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As an English language teacher for the past few years, I am more than aware of the sheer difficulty of truly learning the English language. With a plethora of ridiculous rules, a somewhat inconsistent system of grammar, and an overall seemingly infinite amount of vocabulary, I do take sincere pity upon my students in the past who have painstakingly put forth the effort to try and master my quirky mother tongue. However, this pity does not exempt those that wish to publicly make a blissfully ignorant, though hilarious mockery of the English language. Thailand, for example, has one of the highest numbers of long-term residing expats in the world. Why the department of transportation, other sectors of government, or small business owners simply wish to publish their ridiculous jargon without proofreading assistance from a foreign source baffles me, but humors me all the same. For quite some time now I have been collecting gems of awful English from all over Thailand, storing them away and chuckling like a buffoon when I stumble upon them again. My most recently discovered piece of terrible English sparked the idea for this article, and so the Bad English Abroad series has been born.
Bad English Abroad – Part 1
Shared with me by a fellow local Phuketan, this brilliantly subtle piece begs several questions: Is it trying to share some deeply introspective words of wisdom? Is it nothing more than a clever attempt to make others see the world in different eyes? I’m in awe yet I don’t know why. Regardless, taking into account the already present mayhem-like conditions on the road in Thailand, I would have hoped for better advice than “be blind.”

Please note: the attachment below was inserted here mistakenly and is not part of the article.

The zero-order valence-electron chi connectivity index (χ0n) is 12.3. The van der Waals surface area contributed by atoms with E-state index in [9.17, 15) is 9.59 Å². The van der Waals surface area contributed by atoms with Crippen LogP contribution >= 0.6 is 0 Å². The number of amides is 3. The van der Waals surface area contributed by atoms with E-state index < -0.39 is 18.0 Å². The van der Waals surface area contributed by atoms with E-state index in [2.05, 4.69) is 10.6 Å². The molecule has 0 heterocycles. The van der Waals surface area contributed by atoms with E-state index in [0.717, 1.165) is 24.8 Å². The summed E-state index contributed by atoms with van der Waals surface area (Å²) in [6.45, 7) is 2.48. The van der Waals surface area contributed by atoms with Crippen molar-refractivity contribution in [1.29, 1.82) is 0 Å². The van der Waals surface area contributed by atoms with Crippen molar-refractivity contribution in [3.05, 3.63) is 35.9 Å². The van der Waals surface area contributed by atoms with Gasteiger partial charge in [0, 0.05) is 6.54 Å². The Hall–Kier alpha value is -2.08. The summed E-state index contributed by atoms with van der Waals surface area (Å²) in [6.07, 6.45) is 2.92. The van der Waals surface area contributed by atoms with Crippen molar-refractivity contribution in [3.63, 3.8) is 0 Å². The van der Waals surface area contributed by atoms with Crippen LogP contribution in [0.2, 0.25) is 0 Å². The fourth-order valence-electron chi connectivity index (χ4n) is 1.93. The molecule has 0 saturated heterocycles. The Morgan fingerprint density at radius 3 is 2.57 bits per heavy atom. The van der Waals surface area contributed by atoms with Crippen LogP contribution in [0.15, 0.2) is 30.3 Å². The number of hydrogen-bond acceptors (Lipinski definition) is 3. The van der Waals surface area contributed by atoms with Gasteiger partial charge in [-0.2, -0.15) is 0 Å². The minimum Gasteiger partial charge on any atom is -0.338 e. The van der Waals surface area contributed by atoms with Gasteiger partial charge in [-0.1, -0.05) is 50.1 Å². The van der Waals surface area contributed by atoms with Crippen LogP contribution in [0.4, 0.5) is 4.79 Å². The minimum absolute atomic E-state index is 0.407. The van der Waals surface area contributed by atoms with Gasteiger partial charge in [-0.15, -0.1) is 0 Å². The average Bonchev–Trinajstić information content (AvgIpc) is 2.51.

I know what you’re thinking. However, you can be rest assured that this is not a viewpoint to observe folks relieving themselves in broad daylight. Upon hearing the phonetic pronunciation of Koh Phi Phi for the first time, a laugh is always had by those unfamiliar with the terminology. However, you really have to chuckle at the sign maker here for throwing the literal phonetics on a sign overlooking perhaps one of the most prolific and famous viewpoints in Thailand.
Swingers, hot singles, stags, and bachelorettes, looks like you’re good to park it and drop it like it’s hot. Only in the twilight hours can promiscuous couples tread upon this spread of tarmac.
Who would have thought that your friendly, local interior shade specialists were such multi-taskers? I’m impressed.
This one was just too good to leave out. Thanks to the anonymous model’s hair, the inscription here is a tad bit difficult to make out, so allow me to assist:
Smoke Meth & Hail Satan.
As English is trendy in this part of the world, some folks will buy just about any article of clothing with a couple random English words or phrases ironed on them, completely unaware of the sometimes vulgar and outright demonic language they are showcasing for all the world to see.
Wondering how this most excellent specimen of bad English was captured? A very lucky photo-bomb…
What a generous establishment. I love a good hidden stash of trash can cash. Thank you very much!
Apart from the obvious grammar errors, the English here isn’t particularly terrible. The terrible part is that some dunce had the gall to stick this on a shirt suitable for an 8 year old. Let’s hope this “poorboy” can scrape together some dollar so he can have some fun!
By “it,” I sure hope they mean the toilet.
And last, my personal favorite…
It’s the latest sensation sweeping the Thai nation! Some like to ride dirty:
Others take a much more challenging approach.
On the contrary, some prefer a more relaxed style.
And others just missed it altogether.
That’s all for Part 1. My quest for unintentionally awful English continues on!
Enjoyed this article? Check out Bad English Abroad, Part 2!
Or have some more laughs with other articles in my Travel Humor section 🙂
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